I’ll begin posting Tutorials on Design of Experiments.
This is different from the typical design of experiments training.
Intro to Design of Experiments Part 1
Please leave comments on how these tutorials can be of more value to you.
Lots more to come.
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Here is the transcript:
SLIDE ONE: DOE Deep Dive: First, the Basics – QbD Works
Sun Kim, PhD
Presenter: Welcome to DOE Deep Dive, first the basics.
SLIDE TWO: Key Concepts – The Scientific Method model for Experimentation
– Experimental Approach (OFAT, Factorials, others)
– When to use Factorials
Presenter: Today’s key concepts are the scientific method model for experimentation, secondly, experimental approaches, one factor at a time factorials, et cetera, and finally when to use factorials most importantly.
SLIDE THREE: What is Experimentation?
Before we talk about design of experiments specifically, let’s talk about experiments in general. First, you want to ask, why do I want to experiment as a scientist in the industry or in academia? And then, take a few seconds to answer to yourself, how can you define experiment in your own language? Let’s first talk about why. Why, so why experiments? As a scientist I like to predict my process. I like to foresee what the outcome of my process is after tweaking a few knobs, here and there, process parameters, and so forth. The experimentation is a manipulation of controllable factors at different levels to see their effect and responses in the face of noise. So, basically, if you have a process…and we call this a black box or a biologics…you control, these are controllable factors, basically knobs you can turn or buttons you can push, and you can change the levels of these parameters. For example, centrifugal time, nutrient type, and inoculum concentration; and then we’ll see a response which in different measures that we’ll take in, in this case, protein recovery, protein quality. These are called output responses in the face of noise. Of course, there are many other things that you cannot control on a regular basis. For example, the type of operators, the number of operators that will be producing these outputs, as well as, the vendors, they will change over time. You cannot always see what…how the vendor is producing the raw materials, and so forth.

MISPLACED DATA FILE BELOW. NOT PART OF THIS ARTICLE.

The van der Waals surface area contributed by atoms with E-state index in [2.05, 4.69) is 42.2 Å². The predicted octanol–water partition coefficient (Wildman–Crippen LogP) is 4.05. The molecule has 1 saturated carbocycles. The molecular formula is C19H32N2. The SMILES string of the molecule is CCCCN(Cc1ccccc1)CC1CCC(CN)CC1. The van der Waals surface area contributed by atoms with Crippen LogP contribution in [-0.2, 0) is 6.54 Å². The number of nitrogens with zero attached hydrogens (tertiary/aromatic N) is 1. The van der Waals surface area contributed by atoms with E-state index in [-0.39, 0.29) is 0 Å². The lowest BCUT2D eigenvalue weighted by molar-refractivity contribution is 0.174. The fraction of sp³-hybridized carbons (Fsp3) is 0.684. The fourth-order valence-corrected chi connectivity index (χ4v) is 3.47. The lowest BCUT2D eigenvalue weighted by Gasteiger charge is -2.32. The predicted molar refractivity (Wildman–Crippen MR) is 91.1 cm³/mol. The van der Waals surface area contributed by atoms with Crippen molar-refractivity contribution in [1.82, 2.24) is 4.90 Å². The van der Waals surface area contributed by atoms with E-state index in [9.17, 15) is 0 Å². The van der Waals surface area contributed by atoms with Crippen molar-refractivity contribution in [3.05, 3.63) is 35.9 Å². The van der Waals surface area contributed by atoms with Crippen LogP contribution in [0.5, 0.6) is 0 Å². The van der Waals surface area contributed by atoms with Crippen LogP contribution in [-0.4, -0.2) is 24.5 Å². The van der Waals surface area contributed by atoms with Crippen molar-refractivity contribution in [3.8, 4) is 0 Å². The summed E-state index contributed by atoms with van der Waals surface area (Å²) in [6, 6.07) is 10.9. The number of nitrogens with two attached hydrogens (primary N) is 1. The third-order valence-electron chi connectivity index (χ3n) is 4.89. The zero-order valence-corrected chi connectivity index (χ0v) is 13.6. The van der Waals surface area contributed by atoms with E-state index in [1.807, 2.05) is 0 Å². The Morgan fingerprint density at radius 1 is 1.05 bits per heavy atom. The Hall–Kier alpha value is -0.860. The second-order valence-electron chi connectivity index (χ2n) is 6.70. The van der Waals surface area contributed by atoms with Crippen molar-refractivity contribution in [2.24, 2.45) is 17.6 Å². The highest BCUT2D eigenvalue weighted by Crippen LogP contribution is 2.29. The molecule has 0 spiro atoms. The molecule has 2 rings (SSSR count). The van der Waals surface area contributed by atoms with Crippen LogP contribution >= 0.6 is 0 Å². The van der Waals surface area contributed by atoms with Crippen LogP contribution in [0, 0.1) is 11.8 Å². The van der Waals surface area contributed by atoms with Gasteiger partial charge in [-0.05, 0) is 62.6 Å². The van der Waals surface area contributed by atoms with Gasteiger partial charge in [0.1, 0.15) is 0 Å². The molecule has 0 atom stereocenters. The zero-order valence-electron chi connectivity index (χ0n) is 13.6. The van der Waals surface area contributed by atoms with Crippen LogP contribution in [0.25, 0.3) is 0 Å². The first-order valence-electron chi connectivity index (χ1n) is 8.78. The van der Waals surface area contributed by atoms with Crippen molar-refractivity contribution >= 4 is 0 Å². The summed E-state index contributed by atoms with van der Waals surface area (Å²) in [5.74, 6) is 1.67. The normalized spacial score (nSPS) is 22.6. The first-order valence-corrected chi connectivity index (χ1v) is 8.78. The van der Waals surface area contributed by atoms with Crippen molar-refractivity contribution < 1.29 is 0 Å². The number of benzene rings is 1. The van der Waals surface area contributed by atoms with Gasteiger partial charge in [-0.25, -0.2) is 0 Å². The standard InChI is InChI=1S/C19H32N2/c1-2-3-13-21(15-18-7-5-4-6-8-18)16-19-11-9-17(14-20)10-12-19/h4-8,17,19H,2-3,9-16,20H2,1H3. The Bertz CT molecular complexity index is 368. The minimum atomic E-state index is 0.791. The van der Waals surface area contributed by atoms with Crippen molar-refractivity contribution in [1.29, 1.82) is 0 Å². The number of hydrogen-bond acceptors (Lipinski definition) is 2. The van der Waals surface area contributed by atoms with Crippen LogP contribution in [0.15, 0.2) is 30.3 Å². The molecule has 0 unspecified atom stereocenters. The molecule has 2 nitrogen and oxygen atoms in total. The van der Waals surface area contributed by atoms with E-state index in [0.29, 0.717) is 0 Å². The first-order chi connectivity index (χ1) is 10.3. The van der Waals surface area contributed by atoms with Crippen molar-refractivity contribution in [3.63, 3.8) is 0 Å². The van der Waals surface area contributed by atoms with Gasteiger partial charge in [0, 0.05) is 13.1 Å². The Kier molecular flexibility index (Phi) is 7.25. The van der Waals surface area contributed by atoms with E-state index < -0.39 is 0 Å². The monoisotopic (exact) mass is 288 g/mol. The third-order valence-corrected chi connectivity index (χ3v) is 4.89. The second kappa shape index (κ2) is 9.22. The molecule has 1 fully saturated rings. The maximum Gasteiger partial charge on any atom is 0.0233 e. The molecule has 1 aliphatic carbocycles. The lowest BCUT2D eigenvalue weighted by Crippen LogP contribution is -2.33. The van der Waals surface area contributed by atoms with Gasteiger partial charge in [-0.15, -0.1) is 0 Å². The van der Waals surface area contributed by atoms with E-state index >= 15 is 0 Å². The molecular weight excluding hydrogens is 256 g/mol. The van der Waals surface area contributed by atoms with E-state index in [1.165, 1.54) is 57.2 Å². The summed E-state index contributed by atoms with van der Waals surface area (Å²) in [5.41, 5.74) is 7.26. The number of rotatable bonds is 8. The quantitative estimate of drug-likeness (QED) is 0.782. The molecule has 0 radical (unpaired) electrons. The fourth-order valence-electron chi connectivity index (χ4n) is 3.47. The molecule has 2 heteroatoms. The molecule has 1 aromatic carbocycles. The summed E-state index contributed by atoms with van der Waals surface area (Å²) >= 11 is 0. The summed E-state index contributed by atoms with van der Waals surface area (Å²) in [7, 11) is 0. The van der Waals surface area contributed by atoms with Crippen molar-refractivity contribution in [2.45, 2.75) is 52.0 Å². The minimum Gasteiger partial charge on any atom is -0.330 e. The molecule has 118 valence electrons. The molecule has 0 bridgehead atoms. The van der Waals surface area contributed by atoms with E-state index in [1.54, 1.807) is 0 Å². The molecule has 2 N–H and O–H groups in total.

In QbD terminologies, these are called the process parameters (PP), sometime critical, based on how you define critical, so it’s CPP. Outputs basically will be the Y’s in the QA, quality attributes, sometimes depends on how you define critical quality, then it will be critical quality attributes. In Lean Six Sigma world, that’s called Y or CTQs, and, as well as these are X’s, and the noise, and you’ll have some, this will depend on material attributes, which is another terminology use in QbD will be either included in the control factors or the noise factors, but there is always noise, as you’ve seen in the previous case.
So, when you change the levels of all these input factors make sure it makes a bigger response on the Y’s quality attributes than…so that it can overcome the level of noise, so you want the signal to be this. So, the only signal you’ll be seeing is this, probably, and the other is the noise, and so forth. So, there’s a very important concept here.